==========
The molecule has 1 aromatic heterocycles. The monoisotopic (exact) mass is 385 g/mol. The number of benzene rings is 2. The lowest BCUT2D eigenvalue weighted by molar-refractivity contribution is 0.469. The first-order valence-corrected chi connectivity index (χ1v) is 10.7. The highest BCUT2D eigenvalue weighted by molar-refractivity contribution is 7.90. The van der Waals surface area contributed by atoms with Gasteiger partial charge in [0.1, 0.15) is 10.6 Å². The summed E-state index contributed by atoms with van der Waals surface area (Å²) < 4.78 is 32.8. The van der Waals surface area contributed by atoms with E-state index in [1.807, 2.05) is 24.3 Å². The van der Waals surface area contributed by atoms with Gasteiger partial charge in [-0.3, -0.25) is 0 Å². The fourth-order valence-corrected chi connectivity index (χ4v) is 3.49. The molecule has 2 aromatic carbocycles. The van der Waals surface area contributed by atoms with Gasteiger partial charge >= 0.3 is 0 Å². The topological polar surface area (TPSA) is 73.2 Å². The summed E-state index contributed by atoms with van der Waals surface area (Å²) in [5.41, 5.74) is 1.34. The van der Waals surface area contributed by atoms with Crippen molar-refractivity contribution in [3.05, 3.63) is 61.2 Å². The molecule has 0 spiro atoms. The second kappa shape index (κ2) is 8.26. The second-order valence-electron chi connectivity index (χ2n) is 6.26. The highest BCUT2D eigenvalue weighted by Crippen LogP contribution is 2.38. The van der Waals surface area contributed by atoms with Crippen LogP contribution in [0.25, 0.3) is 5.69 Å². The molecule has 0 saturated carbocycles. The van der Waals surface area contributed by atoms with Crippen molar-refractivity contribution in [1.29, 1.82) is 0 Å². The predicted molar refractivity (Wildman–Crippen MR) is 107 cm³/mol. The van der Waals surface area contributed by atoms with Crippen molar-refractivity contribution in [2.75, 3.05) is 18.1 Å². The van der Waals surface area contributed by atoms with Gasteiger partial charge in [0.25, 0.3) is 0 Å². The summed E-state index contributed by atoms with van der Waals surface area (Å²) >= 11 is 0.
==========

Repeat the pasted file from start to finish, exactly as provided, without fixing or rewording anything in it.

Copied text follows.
The molecule has 1 aromatic heterocycles. The monoisotopic (exact) mass is 385 g/mol. The number of benzene rings is 2. The lowest BCUT2D eigenvalue weighted by molar-refractivity contribution is 0.469. The first-order valence-corrected chi connectivity index (χ1v) is 10.7. The highest BCUT2D eigenvalue weighted by molar-refractivity contribution is 7.90. The van der Waals surface area contributed by atoms with Gasteiger partial charge in [0.1, 0.15) is 10.6 Å². The summed E-state index contributed by atoms with van der Waals surface area (Å²) < 4.78 is 32.8. The van der Waals surface area contributed by atoms with E-state index in [1.807, 2.05) is 24.3 Å². The van der Waals surface area contributed by atoms with Gasteiger partial charge in [-0.3, -0.25) is 0 Å². The fourth-order valence-corrected chi connectivity index (χ4v) is 3.49. The molecule has 2 aromatic carbocycles. The van der Waals surface area contributed by atoms with Gasteiger partial charge >= 0.3 is 0 Å². The topological polar surface area (TPSA) is 73.2 Å². The summed E-state index contributed by atoms with van der Waals surface area (Å²) in [5.41, 5.74) is 1.34. The van der Waals surface area contributed by atoms with Crippen molar-refractivity contribution in [3.05, 3.63) is 61.2 Å². The molecule has 0 spiro atoms. The second kappa shape index (κ2) is 8.26. The second-order valence-electron chi connectivity index (χ2n) is 6.26. The highest BCUT2D eigenvalue weighted by Crippen LogP contribution is 2.38. The van der Waals surface area contributed by atoms with Crippen LogP contribution in [0.25, 0.3) is 5.69 Å². The molecule has 0 saturated carbocycles. The van der Waals surface area contributed by atoms with Crippen molar-refractivity contribution in [1.29, 1.82) is 0 Å². The predicted molar refractivity (Wildman–Crippen MR) is 107 cm³/mol. The van der Waals surface area contributed by atoms with Crippen molar-refractivity contribution in [2.75, 3.05) is 18.1 Å². The van der Waals surface area contributed by atoms with Gasteiger partial charge in [0.25, 0.3) is 0 Å². The summed E-state index contributed by atoms with van der Waals surface area (Å²) >= 11 is 0.